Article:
The good man thinks to himself in this wise: Every one who has strayed from the truth brings destruction on himself and is therefore to be pitied. But of course the man who has not learned the love of the Holy Spirit will not pray for his enemies. The man who has learned love from the Holy Spirit sorrows all his life over those who are not saved, and sheds abundant tears for the people, and the grace of God gives him strength to love his enemies.
Understand me. It is so simple. People who do not know God, or who go against Him, are to be pitied; the heart sorrows for them and the eye weeps. Both paradise and torment are clearly visible to us: We know this through the Holy Spirit. And did not the Lord Himself say, “The kingdom of God is within you”? Thus eternal life has its beginning here in this life; and it is here that we sow the seeds of eternal torment.
Where there is pride there cannot be grace, and if we lose grace we also lose both love of God and assurance in prayer. The soul is then tormented by evil thoughts and does not understand that she must humble herself and love her enemies, for there is no other way to please God.
What shall I render unto Thee, O Lord, for that Thou hast poured such great mercy on my soul? Grant, I beg Thee, that I may see my iniquities, and ever weep before Thee, for Thou art filled with love for humble souls, and dost give them the grace of the Holy Spirit.
O merciful God, forgive me. Thou seest how my soul is drawn to Thee, her Creator. Thou hast wounded my soul with Thy love, and she thirsts for Thee, and wearies without end, and day and night, insatiable, reaches toward Thee, and has no wish to look upon this world, though I do love it, but above all I love Thee, my Creator, and my soul longs after Thee.
O my Creator, why have I, Thy little creature, grieved Thee so often? Yet Thou hast not remembered my sins.
Glory be to the Lord God that He gave us His Only-begotten Son for the sake of our salvation. Glory be to the Only-begotten Son that He deigned to be born of the Most Holy Virgin, and suffered for our salvation, and gave us His Most Pure Body and Blood to eternal life, and sent His Holy Spirit on the earth.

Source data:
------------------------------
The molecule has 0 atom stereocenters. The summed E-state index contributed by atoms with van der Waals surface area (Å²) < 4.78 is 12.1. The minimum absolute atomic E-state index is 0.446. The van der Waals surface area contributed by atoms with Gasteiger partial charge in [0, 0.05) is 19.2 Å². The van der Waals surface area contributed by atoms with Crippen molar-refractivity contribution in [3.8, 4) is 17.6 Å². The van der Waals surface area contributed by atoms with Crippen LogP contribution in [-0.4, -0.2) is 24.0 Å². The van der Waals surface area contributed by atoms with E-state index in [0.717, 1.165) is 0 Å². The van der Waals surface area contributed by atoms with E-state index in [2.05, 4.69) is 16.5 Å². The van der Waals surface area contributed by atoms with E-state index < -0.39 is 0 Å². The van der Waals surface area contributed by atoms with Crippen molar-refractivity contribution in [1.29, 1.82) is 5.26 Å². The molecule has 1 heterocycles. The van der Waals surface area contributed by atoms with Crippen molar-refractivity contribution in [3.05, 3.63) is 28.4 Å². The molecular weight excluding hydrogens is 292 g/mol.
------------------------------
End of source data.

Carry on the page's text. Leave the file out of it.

O Lord, grant me tears to shed for myself, and for the whole universe, that the nations may know Thee and live eternally with Thee, O Lord, vouchsafe us the gift of Thy humble Holy Spirit, that we may apprehend Thy glory.”
“‘Strive for peace with all men, and for the holiness without which no one will see the Lord’ (Heb. 12:14), Why did he say ‘strive’? Because it is not possible for us to become holy and to be saints in an hour! We must therefore progress from modest beginnings toward holiness and purity. Even were we to spend a thousand years in this life we should never perfectly attain it. Rather we must always struggle for it every day, as if mere beginners.”
– St. Symeon the New Theologian
I read this quite a while ago, but realized that I never posted it here. This is an observation from a Protestant website called “Daily Devotions”, which publishes… well… Daily devotions. The ministry is called something like “First Radio Parish Church of America.” Anyway, their observation of Orthodoxy, and especially the Orthodox priest, was surprisingly interesting.
“Cults of personality expand the masks of celebrities into distortions of false perfection. We create demigods from the clay of human beings, and project upon them our own desires of virtue or corruption, imagining them to be impossibly perfect saints or sinners. One can never be wholly either. When the object of a personality cult wields power – political, ideological, or theological – through words, office, or action, then dangers of distortion appear. This is evident when our need for stability crosses paths with a preacher or politician’s charisma, projecting to them holiness or perfection that belongs to only God.
We could take a cue from Orthodoxy, whose priests stand with their backs to their congregation, leading a liturgy that is neither clever nor impassioned, but simply beautiful, like stone smoothed by centuries of rhythmic tides. It’s an austere ritual, in the sense of – there’s nothing new here; it’s sublime, in the sense of – creating a clearer view into Heaven. The priest can be any priest. Who he is, what he looks like, how he speaks, and what he thinks matter little. He hasn’t written the service that he officiates. It isn’t about him or his prowess. He’s an interchangeable functionary draped in brocaded robes, obscured by incense, and, as such, never points to himself, a flawed human, pointing ever and only to the Perfection of the Mysterious Divine. That is the role of every priest or preacher – invisibility, while making God seen.”
Posted by Fr. Andreas Blom under Patristics
“Self-indulgence takes many forms. A man may be self-indulgent in speech, in touch, in sight. From self-indulgence a man comes to idle speech and worldly talk, to buffoonery and cracking indecent jokes. There is self-indulgence in touching without necessity, making mocking signs with the hands, pushing for a place, snatching up something for oneself, approaching someone else shamelessly. All these things come from not having the fear of God in the soul and from these a man comes little by little to perfect contempt.”
St. Dorotheos of Gaza